Updated 03 September 2020
When you’re looking for the chance to buy your first home, you may face an obstacle that’s even more daunting than raising a deposit or securing a mortgage deal. Although some people can afford a property on their own, it’s much easier to buy as a couple – but what if you’re not in a couple, or not yet ready to commit to owning a home together?
Fortunately, you can still buy a home with one or more other people, even if you’re still free and single, or in the early stages of a relationship. Here you can find out more about how to do this.
People who can’t yet afford to buy a home often live in rented accommodation, usually with a number of housemates or flatmates. It’s convenient as it spreads the cost of the rent, but it has several disadvantages. Renting can be as expensive as repaying a mortgage, or even more so. Furthermore, money paid in rent is gone forever – whereas money paid on a mortgage goes largely into the long-term investment of your home.
Therefore, if you currently share rented accommodation, the prospect of being able to buy a home together may be very appealing. Fortunately, there are two kinds of home ownership: joint tenancy, and tenants in common. Joint tenancy is the usual way for a couple to own a home together, while a home-share arrangement may be more suited to tenants in common.
Joint tenancy is the most common form of home ownership. Under joint tenancy, you both own the whole property together – not half each. This means that if two people are both named as joint tenants on the Land Registry, both have an equal claim on the property even if one of them has never paid a penny towards it.
If one joint tenant dies, the whole property passes to the surviving tenant (i.e. it cannot be bequeathed to anyone else in the deceased’s will). If the joint tenants are not married or in a civil partnership, this may result in an inheritance tax bill.
One joint tenant can even sell the home without the other’s consent or knowledge. Joint tenants act as one in the eyes of the law, so it can be a costly legal process to sort out ‘who really owns what’.
All of this means that joint tenancy probably isn’t suitable unless you are in a stable, long-term relationship with the other buyer. If you want to get on the property ladder with one or more friends, then a practical alternative may be to buy a home as tenants in common.
Up to four people can buy a home together as tenants in common (couples can use this arrangement too if they wish). Each person’s share of the property is defined at the outset. For a couple this will often be 50:50, but in some cases the share may be divided to reflect each partner’s contribution (e.g. 60:40). With four people, ownership could be split into 25 per cent shares, so that each tenant need provide only a quarter of the deposit and a quarter of the mortgage repayments.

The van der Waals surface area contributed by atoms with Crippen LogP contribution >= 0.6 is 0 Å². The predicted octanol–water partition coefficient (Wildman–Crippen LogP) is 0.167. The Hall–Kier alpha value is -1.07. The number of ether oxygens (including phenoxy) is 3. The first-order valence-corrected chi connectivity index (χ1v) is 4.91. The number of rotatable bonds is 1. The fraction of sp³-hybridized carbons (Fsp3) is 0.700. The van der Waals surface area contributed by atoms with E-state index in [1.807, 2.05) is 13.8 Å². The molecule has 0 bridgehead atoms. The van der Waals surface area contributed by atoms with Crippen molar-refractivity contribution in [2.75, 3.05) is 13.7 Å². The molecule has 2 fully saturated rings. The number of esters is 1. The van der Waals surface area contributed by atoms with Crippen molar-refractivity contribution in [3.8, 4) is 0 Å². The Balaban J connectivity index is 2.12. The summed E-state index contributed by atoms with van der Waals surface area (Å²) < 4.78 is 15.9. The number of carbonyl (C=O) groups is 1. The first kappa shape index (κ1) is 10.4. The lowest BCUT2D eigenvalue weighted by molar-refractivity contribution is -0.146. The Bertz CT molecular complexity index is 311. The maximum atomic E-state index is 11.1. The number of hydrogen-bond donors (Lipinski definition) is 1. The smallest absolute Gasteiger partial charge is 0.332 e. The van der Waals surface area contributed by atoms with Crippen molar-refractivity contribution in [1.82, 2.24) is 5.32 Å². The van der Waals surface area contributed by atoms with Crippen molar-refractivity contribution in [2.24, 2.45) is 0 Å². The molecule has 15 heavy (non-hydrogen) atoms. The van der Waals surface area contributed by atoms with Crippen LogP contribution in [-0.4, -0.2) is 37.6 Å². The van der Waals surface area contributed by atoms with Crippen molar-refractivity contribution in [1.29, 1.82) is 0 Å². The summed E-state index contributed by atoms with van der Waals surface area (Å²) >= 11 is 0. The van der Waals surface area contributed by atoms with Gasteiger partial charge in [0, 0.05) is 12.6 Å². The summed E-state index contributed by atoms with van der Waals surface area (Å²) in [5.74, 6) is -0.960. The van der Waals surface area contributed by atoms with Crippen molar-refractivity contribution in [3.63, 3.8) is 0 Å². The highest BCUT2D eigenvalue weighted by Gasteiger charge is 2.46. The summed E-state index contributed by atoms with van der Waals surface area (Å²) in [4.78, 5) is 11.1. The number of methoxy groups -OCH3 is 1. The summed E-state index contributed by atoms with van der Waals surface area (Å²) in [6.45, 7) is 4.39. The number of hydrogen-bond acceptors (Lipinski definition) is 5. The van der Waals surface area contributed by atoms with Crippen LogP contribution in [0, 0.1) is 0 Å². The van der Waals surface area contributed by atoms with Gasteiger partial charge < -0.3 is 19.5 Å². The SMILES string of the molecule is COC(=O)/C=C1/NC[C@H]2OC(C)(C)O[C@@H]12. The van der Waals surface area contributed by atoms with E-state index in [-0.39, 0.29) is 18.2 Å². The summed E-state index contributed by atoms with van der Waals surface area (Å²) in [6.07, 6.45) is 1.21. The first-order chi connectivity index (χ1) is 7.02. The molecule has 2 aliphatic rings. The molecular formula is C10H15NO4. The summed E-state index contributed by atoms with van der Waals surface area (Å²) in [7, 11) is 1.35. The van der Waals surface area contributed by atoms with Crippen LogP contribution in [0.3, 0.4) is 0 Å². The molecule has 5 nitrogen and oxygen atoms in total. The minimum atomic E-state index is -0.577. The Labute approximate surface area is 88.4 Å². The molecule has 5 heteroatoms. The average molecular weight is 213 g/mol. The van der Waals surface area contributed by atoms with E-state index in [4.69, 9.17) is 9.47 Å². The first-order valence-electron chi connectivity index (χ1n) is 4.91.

This can allow you to get onto the property ladder affordably, even if you haven’t yet settled down with a partner. If any tenant wants to move out, they can either sell their share to a replacement tenant, or the remaining joint owners can buy them out.
Tenants in common isn’t just a useful arrangement for home-sharing. If you want to buy a home with your partner, but aren’t yet fully confident about the relationship, this set-up makes it much easier to get your share of the property back if you were to split up in the future.
Tenants in common can also gift their share of the property in their will (in the case of joint tenancy, a tenant’s share passes to the other tenant in the event of their death). This can be an advantage for unmarried couples with children, as it can sometimes prevent an inheritance tax bill (your financial adviser can tell you more about this).
Tenants in common don’t have complete independence from one another. If one tenant can no longer meet his or her mortgage repayments, then the other tenants will have to pay these instead or risk losing their home.
It can also be tricky to sell a home owned by tenants in common, as all tenants must agree to the sale. If agreement can’t be reached, it may be necessary to take costly legal action to force a sale. Ask your solicitor about this.
If you want to sell just your share and move out, you’ll have to find a buyer whom the other tenants will accept, and this may not be straightforward.
In the tragic event of one of your fellow tenants dying, there is a risk that their share will be inherited by someone you don’t know, which might make life difficult for the remaining tenants.
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